### 1.1 The relativistic Boltzmann equation

Consider a collection of neutral particles in Minkowski spacetime. Let the signature of the metric be . In this section we assume that all the particles have rest mass , and we normalize the speed of light to one. We point out that in Section 2 on the Einstein–Vlasov system, the dependence on the rest mass and the speed of light will be included in the formulation of the system. The four-momentum of a particle is denoted by , . Since all particles have equal rest mass, the four-momentum for each particle is restricted to the mass shell, . Thus, by denoting the three-momentum by , may be written , where is the energy of a particle with three-momentum , and is the usual Euclidean length of . The relativistic velocity of a particle with momentum is denoted by and is given by
Note that . The relativistic Boltzmann equation models the spacetime behavior of the one-particle distribution function , and it has the form
where the relativistic collision operator is defined by
Note that in Equation (2). Here is the element of surface area on and is the scattering kernel, which depends on the differential cross-section in the interaction process. We refer to [178], [54] and [68] for examples of differential cross-sections in the relativistic case. The function results from the collision mechanics. If two particles, with momentum and respectively, collide elastically with scattering angle , their momenta will change, i.e., and . The relation between and is given by
where
This relation is a consequence of four-momentum conservation,

or equivalently

These are the conservation equations for relativistic particle dynamics. In the classical case the corresponding conservation equations read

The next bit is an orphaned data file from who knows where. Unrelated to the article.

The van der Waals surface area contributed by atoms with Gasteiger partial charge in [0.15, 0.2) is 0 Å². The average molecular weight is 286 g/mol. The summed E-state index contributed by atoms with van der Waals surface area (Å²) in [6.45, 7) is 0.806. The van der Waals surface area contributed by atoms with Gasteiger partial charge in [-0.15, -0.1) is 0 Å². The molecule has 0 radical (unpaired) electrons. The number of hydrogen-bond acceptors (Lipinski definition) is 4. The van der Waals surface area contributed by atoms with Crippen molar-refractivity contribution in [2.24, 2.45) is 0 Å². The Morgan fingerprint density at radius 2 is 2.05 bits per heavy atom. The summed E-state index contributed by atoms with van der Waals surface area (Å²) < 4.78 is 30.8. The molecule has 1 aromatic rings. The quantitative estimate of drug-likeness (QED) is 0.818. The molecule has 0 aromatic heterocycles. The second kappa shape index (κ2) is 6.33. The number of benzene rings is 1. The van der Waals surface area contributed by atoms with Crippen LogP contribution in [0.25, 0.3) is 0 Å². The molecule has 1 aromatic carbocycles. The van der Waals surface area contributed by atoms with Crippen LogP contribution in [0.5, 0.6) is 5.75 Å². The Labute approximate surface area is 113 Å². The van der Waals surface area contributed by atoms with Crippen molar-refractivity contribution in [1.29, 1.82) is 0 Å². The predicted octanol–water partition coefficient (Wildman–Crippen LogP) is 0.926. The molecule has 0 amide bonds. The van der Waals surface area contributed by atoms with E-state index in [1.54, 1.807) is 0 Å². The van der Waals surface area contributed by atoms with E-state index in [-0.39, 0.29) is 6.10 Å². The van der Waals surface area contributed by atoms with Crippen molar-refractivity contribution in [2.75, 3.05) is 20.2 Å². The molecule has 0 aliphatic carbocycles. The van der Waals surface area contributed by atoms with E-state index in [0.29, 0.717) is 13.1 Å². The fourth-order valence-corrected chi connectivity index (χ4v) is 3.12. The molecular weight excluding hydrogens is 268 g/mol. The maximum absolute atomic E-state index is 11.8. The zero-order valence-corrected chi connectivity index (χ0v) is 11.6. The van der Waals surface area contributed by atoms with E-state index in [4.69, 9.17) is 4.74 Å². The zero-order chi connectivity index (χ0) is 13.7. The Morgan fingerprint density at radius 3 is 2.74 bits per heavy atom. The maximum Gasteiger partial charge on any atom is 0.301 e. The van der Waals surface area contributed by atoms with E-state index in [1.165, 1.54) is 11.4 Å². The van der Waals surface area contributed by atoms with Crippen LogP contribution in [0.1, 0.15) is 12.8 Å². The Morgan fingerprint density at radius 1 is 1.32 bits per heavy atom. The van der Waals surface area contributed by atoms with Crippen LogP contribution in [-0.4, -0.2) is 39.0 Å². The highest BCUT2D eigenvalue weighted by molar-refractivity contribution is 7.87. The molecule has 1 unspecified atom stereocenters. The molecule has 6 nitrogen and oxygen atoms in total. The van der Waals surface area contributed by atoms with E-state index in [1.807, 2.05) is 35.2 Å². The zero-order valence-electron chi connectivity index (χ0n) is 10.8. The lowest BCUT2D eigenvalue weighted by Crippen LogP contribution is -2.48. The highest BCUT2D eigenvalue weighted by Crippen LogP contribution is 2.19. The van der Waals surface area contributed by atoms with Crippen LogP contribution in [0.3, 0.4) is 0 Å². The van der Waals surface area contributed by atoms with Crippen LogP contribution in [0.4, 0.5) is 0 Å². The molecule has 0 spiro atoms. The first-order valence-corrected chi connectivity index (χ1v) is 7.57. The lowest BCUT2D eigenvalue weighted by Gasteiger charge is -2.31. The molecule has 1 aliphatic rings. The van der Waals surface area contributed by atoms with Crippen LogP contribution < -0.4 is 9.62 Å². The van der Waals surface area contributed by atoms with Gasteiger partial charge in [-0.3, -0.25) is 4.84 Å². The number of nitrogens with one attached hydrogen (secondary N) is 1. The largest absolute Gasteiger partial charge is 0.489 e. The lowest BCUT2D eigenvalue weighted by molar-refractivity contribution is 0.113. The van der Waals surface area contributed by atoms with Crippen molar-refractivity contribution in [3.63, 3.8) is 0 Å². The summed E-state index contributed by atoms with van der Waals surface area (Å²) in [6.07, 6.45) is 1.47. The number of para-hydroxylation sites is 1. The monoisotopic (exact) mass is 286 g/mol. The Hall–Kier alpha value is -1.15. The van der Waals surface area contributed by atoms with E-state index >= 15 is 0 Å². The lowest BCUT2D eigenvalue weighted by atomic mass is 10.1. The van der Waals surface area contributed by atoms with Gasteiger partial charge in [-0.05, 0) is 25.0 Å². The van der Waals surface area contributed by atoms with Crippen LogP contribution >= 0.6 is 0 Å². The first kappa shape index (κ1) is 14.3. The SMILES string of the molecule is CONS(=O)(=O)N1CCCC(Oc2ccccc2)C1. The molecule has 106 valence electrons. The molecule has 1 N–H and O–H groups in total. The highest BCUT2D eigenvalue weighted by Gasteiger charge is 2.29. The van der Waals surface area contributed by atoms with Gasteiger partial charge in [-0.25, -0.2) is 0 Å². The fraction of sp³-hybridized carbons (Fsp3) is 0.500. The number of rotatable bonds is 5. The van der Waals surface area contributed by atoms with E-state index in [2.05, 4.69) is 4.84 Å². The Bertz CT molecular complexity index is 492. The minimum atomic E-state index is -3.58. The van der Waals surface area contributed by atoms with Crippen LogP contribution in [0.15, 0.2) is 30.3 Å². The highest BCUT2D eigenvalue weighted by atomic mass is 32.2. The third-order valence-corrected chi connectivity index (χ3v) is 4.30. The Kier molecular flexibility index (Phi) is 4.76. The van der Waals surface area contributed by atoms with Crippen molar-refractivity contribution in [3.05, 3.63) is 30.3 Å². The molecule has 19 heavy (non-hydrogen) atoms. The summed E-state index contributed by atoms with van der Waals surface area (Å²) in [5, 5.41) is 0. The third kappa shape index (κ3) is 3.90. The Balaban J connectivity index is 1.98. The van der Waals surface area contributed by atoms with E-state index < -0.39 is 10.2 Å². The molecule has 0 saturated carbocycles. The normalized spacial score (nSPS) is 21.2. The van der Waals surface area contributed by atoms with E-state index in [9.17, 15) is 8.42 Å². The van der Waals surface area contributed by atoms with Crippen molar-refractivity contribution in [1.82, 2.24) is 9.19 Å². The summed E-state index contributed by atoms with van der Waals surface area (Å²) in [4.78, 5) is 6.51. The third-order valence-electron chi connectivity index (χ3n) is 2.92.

The function gives the distance between and ( and ) in momentum space, and the analogue function in the non-relativistic, Newtonian, classical case has the form
By inserting in place of in Equation (3) we obtain the classical Boltzmann collision operator (disregarding the scattering kernel, which is also different). We point out that there are other representations of the collision operator (3), cf. [179].

In [44] and [178] classical solutions to the relativistic Boltzmann equations are studied as , and it is proven that the limit as of these solutions satisfies the classical Boltzmann equation. The former work is more general since general initial data is considered, whereas the latter is concerned with data near vacuum. The latter result is stronger in the sense that the limit, as is shown to be uniform in time.

The main result concerning the existence of solutions to the classical Boltzmann equation is a theorem by DiPerna and Lions [71] that proves existence, but not uniqueness, of renormalized solutions. An analogous result holds in the relativistic case, as was shown by Dudyński and Ekiel-Jeżewska [72], cf. also [102]. Regarding classical solutions, Illner and Shinbrot [99] have shown global existence of solutions to the non-relativistic Boltzmann equation for initial data close to vacuum. Glassey showed global existence for data near vacuum in the relativistic case in a technical work [80]. He only requires decay and integrability conditions on the differential cross-section, although these are not fully satisfactory from a physics point of view. By imposing more restrictive cut-off assumptions on the differential cross-section, Strain [178] gives a different proof, which is more related to the proof in the non-relativistic case [99] than [80] is. For the homogeneous relativistic Boltzmann equation, global existence for small initial data has been shown in [126] under the assumption of a bounded differential cross-section. For initial data close to equilibrium, global existence of classical solutions has been proven by Glassey and Strauss [87] using assumptions on the differential cross-section, which fall into the regime “hard potentials”, whereas Strain [177] has shown existence in the case of soft potentials. Rates of the convergence to equilibrium are given in both [87] and [177]. In the non-relativistic case, we refer to [189, 172, 119] for analogous results.